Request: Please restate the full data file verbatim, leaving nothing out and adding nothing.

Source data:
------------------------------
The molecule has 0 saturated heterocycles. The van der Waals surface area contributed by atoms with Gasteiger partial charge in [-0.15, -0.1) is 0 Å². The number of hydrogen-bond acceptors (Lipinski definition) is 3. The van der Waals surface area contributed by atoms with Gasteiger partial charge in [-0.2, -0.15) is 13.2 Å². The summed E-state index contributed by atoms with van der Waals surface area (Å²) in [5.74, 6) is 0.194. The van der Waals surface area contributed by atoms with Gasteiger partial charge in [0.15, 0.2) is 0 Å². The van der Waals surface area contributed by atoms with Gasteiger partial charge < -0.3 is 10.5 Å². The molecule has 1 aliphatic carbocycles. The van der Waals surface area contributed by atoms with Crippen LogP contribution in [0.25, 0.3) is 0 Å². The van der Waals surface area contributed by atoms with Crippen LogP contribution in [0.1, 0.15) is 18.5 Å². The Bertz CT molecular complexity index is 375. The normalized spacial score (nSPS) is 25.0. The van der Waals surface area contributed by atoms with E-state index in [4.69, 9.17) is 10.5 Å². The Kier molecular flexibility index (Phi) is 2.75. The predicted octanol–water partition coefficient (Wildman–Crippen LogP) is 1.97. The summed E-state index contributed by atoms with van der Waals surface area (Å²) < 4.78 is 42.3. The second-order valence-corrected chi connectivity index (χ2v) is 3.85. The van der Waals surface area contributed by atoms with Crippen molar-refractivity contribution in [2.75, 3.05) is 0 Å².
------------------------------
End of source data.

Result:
The molecule has 0 saturated heterocycles. The van der Waals surface area contributed by atoms with Gasteiger partial charge in [-0.15, -0.1) is 0 Å². The number of hydrogen-bond acceptors (Lipinski definition) is 3. The van der Waals surface area contributed by atoms with Gasteiger partial charge in [-0.2, -0.15) is 13.2 Å². The summed E-state index contributed by atoms with van der Waals surface area (Å²) in [5.74, 6) is 0.194. The van der Waals surface area contributed by atoms with Gasteiger partial charge in [0.15, 0.2) is 0 Å². The van der Waals surface area contributed by atoms with Gasteiger partial charge < -0.3 is 10.5 Å². The molecule has 1 aliphatic carbocycles. The van der Waals surface area contributed by atoms with Crippen LogP contribution in [0.25, 0.3) is 0 Å². The van der Waals surface area contributed by atoms with Crippen LogP contribution in [0.1, 0.15) is 18.5 Å². The Bertz CT molecular complexity index is 375. The normalized spacial score (nSPS) is 25.0. The van der Waals surface area contributed by atoms with E-state index in [4.69, 9.17) is 10.5 Å². The Kier molecular flexibility index (Phi) is 2.75. The predicted octanol–water partition coefficient (Wildman–Crippen LogP) is 1.97. The summed E-state index contributed by atoms with van der Waals surface area (Å²) < 4.78 is 42.3. The second-order valence-corrected chi connectivity index (χ2v) is 3.85. The van der Waals surface area contributed by atoms with Crippen molar-refractivity contribution in [2.75, 3.05) is 0 Å².